Faced with what they consider Israel's unalterable determination to leave them no honorable retreat from Israeli-surrounded West Beirut, Palestinian guerrilla leaders tonight reportedly had resolved to hold their ground and were prepared for a new round of fighting.

A central committee meeting of Fatah, the mainstream guerrilla organization that is Palestine Liberation Organization Chairman Yasser Arafat's power base, decided to make no more concessions to the Israelis, informed Palestinian sources told The Washington Post.

That position was made today before Israeli Prime Minister Menachem Begin, in a speech before the parliament, said that the guerrillas would be permitted to carry small arms with them as they leave the Lebanese capital, something that Israel previously had said it would not allow. There was no immediate Palestinian reply to Begin's statement, which appeared to amount to a first, small concession.

In the earlier conversations, the Palestinians freely admitted that they were playing for time. But they appeared convinced that a ground attack against their positions in beleaguered West Beirut would prove too costly for Israel to contemplate in terms of its own potential casualties and world public opinion.

In the midst of conflicting reports about the Palestinian leadership's real mood and intentions, it was difficult to determine whether the latest reported Fatah position was part of the bargaining process--and Begin's later statement a bargaining reply--or a final decision by the guerrillas to stand fast. The bulk of the evidence suggested that the latter was more likely the case and was the result of a detailed examination of the remaining options available now to the guerrilla movement.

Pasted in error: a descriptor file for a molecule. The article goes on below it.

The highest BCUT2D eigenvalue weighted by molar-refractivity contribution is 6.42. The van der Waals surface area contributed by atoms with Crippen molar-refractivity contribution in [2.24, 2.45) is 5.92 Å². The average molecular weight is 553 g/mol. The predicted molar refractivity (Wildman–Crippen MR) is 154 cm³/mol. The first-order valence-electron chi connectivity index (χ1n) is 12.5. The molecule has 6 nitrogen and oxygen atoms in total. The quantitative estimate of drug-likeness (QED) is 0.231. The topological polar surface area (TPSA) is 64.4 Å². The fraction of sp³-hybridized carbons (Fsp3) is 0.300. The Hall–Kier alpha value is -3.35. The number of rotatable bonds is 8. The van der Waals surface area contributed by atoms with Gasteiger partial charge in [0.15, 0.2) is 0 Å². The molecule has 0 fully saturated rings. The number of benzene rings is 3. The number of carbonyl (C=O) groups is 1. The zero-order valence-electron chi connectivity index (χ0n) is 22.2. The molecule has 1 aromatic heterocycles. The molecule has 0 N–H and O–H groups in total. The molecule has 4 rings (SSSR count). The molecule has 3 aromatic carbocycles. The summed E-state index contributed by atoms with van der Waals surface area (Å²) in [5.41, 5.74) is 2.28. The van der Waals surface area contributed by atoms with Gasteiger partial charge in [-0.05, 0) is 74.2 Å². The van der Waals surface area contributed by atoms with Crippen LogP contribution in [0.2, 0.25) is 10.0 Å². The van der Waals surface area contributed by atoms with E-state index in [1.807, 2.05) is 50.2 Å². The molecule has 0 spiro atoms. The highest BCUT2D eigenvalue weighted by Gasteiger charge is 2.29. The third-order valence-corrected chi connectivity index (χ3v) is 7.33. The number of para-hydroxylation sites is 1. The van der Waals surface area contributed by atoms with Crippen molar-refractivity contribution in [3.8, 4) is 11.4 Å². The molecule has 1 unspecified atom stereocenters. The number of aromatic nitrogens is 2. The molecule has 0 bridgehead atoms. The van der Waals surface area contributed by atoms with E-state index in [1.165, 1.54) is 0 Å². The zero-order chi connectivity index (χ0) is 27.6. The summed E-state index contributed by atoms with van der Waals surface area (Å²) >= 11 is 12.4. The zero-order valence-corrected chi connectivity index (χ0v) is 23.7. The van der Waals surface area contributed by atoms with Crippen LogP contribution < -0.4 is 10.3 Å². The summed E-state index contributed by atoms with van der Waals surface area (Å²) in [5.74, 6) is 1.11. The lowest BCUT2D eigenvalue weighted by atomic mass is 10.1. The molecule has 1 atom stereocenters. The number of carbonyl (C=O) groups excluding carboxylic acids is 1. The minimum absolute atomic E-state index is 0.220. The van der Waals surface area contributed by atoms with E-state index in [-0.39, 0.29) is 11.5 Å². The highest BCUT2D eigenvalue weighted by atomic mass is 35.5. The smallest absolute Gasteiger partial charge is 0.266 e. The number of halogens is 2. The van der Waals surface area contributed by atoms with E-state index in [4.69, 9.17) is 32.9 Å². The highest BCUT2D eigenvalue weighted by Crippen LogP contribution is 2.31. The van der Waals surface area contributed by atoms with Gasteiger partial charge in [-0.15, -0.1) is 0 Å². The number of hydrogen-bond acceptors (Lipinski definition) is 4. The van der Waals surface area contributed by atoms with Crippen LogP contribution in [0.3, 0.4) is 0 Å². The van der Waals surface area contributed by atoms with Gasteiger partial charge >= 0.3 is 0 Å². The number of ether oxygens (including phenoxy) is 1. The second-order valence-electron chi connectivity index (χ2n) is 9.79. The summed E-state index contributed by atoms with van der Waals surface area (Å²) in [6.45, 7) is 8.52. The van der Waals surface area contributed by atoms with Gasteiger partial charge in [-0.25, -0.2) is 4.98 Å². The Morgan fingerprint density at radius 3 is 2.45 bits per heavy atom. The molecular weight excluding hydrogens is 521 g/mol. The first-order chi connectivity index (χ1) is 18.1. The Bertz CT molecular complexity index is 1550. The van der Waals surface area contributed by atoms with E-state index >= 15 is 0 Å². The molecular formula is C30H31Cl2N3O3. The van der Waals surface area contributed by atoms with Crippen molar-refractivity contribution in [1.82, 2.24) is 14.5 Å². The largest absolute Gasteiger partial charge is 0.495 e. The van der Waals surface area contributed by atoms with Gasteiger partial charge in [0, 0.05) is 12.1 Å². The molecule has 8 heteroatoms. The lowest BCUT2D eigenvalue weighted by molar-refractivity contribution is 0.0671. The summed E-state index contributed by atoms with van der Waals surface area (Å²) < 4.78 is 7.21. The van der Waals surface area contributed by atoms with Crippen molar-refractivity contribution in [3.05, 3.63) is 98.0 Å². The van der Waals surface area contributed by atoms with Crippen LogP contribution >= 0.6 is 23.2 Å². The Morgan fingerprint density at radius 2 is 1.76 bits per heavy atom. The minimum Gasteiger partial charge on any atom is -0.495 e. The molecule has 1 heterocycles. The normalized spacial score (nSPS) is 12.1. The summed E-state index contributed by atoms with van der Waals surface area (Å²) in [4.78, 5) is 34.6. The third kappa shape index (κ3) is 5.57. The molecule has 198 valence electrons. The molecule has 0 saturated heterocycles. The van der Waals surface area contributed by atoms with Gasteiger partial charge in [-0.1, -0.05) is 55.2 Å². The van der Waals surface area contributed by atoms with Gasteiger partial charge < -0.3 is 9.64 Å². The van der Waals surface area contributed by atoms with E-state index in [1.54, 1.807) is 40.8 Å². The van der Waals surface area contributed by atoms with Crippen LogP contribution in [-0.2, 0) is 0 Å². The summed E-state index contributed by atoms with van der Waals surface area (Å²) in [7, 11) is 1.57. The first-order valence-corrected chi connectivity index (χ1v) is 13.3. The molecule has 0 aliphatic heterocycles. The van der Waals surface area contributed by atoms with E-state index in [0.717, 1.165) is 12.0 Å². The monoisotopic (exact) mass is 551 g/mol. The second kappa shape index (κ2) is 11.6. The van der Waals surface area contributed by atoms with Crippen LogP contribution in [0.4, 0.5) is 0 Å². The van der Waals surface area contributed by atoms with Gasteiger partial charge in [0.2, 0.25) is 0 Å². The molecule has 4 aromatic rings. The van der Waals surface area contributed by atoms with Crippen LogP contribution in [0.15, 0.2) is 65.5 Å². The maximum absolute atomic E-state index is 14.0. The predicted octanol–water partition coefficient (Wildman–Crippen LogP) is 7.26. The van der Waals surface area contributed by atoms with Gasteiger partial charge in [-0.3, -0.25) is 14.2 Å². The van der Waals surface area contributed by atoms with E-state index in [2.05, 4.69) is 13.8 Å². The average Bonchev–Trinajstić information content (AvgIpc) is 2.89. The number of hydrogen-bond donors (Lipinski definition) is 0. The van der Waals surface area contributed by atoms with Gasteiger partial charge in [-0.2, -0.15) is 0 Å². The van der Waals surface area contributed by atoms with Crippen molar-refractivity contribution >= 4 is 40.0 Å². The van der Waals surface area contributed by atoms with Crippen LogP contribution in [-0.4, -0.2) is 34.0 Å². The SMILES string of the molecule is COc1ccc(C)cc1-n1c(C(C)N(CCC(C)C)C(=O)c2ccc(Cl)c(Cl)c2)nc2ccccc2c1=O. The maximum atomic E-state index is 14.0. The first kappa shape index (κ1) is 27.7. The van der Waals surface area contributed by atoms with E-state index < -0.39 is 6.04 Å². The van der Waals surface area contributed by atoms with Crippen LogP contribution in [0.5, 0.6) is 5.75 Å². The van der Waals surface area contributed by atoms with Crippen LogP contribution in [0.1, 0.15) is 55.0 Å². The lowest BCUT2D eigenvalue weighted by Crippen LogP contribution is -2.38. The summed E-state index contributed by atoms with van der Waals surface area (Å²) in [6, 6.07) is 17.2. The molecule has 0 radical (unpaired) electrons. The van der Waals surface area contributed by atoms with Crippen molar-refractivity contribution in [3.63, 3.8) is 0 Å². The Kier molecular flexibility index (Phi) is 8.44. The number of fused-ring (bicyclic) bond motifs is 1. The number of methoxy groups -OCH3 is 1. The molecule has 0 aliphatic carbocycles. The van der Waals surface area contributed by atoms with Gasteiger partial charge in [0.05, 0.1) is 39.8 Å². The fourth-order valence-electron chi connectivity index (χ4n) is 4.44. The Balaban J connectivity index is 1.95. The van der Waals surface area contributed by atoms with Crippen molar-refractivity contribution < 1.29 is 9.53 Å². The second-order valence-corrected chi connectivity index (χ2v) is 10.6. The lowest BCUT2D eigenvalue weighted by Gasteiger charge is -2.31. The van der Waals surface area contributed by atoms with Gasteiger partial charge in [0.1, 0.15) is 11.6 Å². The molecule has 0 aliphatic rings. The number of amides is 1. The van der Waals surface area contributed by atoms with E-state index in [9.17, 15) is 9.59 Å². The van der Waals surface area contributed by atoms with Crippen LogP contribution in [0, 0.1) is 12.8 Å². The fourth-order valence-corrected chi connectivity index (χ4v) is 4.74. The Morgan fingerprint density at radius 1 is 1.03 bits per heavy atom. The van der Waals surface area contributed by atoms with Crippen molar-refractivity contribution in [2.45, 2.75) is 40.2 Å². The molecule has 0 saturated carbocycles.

While the sources still held open the possibility of a Palestinian departure from Beirut, provided the Israelis softened their terms, they said Fatah leaders were far from ready to accept the "unconditional surrender" Israel had been demanding of them.

Aside from the perhaps lesserquestion of carrying light arms along on their exodus, the main Palestinian sticking point was said today to be the maintenance of a small armed Palestinian presence in Lebanon. Although the force would be under Lebanese Army control, it is something that the PLO regards as central to its survival in a hostile environment.

Palestinian officials with knowledge of the PLO's diplomatic traffic maintained that the United States, despite Alexander M. Haig Jr.'s resignation as secretary of state, was continuing to maintain multiple channels of often contradictory communication.

These officials specifically mentioned an unbending State Department position, all but indistinguishable from that of Israel, concurrent side channel traffic between national security adviser William P. Clark and Saudi Arabia and still other communications with France seeking to cast the PLO leadership in a compromise-seeking posture.

The Palestinian officials openly acknowledged that their main policy was playing for time in the hopes of a miraculous reversal of their present dim prospects.